Videogame fans sidestepping real-world shops: NPD

US videogame fans are spending billions of dollars on digital content and play without setting foot in real-world retail shops, according to figures released on Friday by NPD Group.

An estimated 2.6 billion dollars to 2.9 billion dollars was spent in the first half of this year on game content or play in "non-traditional" venues including smartphones and online social networks.

A first-ever "Total Consumer Spend" report by NPD factored in sales of videogame software downloaded online as well as mobile phone applications, game rentals, subscriptions, and used titles.

Industry tracker NPD is striving to adapt to an evolving videogame market being shaped by hot trends such as "social play" at Facebook or other online communities and games sold as downloads instead of packaged goods.

Real-world stores still account for the majority of videogame industry sales, but expanding the research allows a "more comprehensive measure of a dynamic and rapidly changing games industry," said NPD analyst Anita Frazier.

Approximately 3.7 billion dollars was spent in US stores on software for games played on videogame consoles or personal computers in the first half of the year, according to NPD.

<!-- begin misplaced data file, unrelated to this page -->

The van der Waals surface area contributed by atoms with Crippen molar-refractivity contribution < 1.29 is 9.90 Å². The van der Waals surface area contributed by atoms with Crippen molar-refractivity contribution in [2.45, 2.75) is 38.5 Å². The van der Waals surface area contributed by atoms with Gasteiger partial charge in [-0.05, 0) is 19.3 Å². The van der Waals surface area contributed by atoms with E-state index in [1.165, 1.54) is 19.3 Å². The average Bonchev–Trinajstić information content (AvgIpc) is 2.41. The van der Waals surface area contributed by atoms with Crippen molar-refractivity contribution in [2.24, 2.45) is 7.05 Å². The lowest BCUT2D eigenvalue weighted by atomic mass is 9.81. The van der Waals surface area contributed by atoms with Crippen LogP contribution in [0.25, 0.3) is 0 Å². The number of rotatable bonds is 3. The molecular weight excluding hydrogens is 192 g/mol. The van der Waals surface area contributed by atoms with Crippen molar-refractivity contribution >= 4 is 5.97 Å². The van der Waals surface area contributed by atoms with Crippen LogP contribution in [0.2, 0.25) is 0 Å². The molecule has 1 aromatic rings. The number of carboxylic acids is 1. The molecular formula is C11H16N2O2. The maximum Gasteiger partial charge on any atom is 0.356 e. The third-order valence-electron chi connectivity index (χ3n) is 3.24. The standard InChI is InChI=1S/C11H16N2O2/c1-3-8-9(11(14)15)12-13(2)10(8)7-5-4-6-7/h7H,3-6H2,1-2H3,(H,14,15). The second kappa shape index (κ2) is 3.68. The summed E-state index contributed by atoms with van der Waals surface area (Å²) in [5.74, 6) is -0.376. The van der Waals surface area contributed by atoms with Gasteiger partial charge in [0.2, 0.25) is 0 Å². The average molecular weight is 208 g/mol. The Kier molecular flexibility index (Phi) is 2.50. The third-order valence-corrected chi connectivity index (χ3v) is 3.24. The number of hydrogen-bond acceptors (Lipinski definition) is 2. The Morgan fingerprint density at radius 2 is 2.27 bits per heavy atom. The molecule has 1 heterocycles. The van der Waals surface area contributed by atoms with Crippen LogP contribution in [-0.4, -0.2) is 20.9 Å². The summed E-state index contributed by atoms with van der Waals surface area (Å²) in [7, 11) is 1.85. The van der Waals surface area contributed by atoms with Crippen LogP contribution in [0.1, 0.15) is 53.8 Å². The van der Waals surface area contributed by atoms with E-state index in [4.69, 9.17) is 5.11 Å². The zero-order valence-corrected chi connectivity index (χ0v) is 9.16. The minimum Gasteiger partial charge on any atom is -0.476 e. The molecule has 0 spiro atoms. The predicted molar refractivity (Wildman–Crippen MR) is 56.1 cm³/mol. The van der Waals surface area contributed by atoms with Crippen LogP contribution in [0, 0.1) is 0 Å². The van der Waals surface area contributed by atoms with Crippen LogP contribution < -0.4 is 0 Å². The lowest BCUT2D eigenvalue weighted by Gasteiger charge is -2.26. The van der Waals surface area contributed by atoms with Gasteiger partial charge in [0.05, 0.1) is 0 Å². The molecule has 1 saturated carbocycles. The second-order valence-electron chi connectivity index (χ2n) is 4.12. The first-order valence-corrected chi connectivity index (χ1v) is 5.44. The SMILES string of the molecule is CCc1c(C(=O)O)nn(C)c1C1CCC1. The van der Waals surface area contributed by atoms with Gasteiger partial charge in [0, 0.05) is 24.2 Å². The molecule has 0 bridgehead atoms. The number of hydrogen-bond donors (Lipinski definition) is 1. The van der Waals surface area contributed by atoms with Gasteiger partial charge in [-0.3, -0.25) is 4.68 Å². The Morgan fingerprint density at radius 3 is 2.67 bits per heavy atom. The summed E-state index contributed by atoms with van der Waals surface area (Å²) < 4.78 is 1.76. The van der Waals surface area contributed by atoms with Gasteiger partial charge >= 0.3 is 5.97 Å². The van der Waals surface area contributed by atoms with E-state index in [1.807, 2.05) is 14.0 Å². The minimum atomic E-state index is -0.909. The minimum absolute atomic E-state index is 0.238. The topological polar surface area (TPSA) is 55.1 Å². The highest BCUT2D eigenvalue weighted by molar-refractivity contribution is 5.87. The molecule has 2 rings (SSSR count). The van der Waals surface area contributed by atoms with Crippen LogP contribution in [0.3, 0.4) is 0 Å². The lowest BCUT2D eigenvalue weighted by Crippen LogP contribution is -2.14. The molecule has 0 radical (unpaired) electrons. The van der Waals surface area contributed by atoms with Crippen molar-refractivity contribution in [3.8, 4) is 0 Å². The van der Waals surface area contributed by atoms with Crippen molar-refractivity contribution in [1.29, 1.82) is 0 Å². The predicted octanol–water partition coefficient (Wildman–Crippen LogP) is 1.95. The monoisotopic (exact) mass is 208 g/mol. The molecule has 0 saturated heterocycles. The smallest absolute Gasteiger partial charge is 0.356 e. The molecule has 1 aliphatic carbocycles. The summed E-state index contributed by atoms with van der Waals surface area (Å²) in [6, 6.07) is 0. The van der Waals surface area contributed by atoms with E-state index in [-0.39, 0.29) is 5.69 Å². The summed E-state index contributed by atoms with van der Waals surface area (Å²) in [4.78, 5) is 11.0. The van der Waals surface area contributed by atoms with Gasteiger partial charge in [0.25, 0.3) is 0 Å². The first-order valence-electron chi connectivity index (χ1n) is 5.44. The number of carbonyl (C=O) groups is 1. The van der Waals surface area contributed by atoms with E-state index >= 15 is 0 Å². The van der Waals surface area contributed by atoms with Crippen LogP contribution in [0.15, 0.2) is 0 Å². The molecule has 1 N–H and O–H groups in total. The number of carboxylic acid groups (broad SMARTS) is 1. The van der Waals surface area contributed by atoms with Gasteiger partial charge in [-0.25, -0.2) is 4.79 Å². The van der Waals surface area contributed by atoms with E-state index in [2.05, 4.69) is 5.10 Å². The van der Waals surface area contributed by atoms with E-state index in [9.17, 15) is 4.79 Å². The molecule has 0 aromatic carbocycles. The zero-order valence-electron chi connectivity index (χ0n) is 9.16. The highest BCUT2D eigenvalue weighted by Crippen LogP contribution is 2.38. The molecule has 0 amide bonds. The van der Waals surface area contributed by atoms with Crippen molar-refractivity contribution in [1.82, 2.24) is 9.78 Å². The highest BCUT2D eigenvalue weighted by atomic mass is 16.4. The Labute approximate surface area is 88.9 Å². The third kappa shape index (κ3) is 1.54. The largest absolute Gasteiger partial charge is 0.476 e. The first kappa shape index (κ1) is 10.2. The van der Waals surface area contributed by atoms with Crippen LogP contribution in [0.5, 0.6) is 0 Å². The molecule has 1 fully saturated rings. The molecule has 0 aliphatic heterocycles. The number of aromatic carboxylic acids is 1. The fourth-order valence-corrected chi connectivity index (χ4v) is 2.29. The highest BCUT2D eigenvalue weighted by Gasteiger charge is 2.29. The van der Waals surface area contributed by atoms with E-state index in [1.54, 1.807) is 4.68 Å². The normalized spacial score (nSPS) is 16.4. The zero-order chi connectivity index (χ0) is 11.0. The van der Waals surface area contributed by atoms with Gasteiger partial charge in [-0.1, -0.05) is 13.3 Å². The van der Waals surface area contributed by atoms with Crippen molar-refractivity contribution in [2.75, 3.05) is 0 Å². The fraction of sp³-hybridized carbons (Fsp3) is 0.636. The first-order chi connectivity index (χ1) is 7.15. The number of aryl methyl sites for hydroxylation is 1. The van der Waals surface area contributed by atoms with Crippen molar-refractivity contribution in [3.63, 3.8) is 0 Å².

Figures released on Thursday by NPD showed that revenue from videogame hardware and titles at stores tallied 1.22 billion dollars, eight percent less than the 1.32 billion dollars taken in during the same month last year.

"While industry sales of new physical retail sales show a decline versus year ago, it's important to remember that there is a growing volume of content being sold digitally," Frazier said.

Sales of videogame consoles totaled 383 million dollars, a 19 percent drop from the 472 million dollars logged in September of last year, according to NPD.

The one area in which sales rose was videogame accessories.

Sony's freshly-released Move motion-sensing controllers for PlayStation 3 (PS3) consoles credited for helping drive accessories sales of 180 million dollars, a 13 percent increase from the same month in 2009.

Points cards that can be used for buying digital content at Xbox 360 Live and PS3 online game play networks were the most popular accessories, in that order, according to NPD.

"The success of these items at retail, points to the growing importance of sales via digital distribution," Frazier said.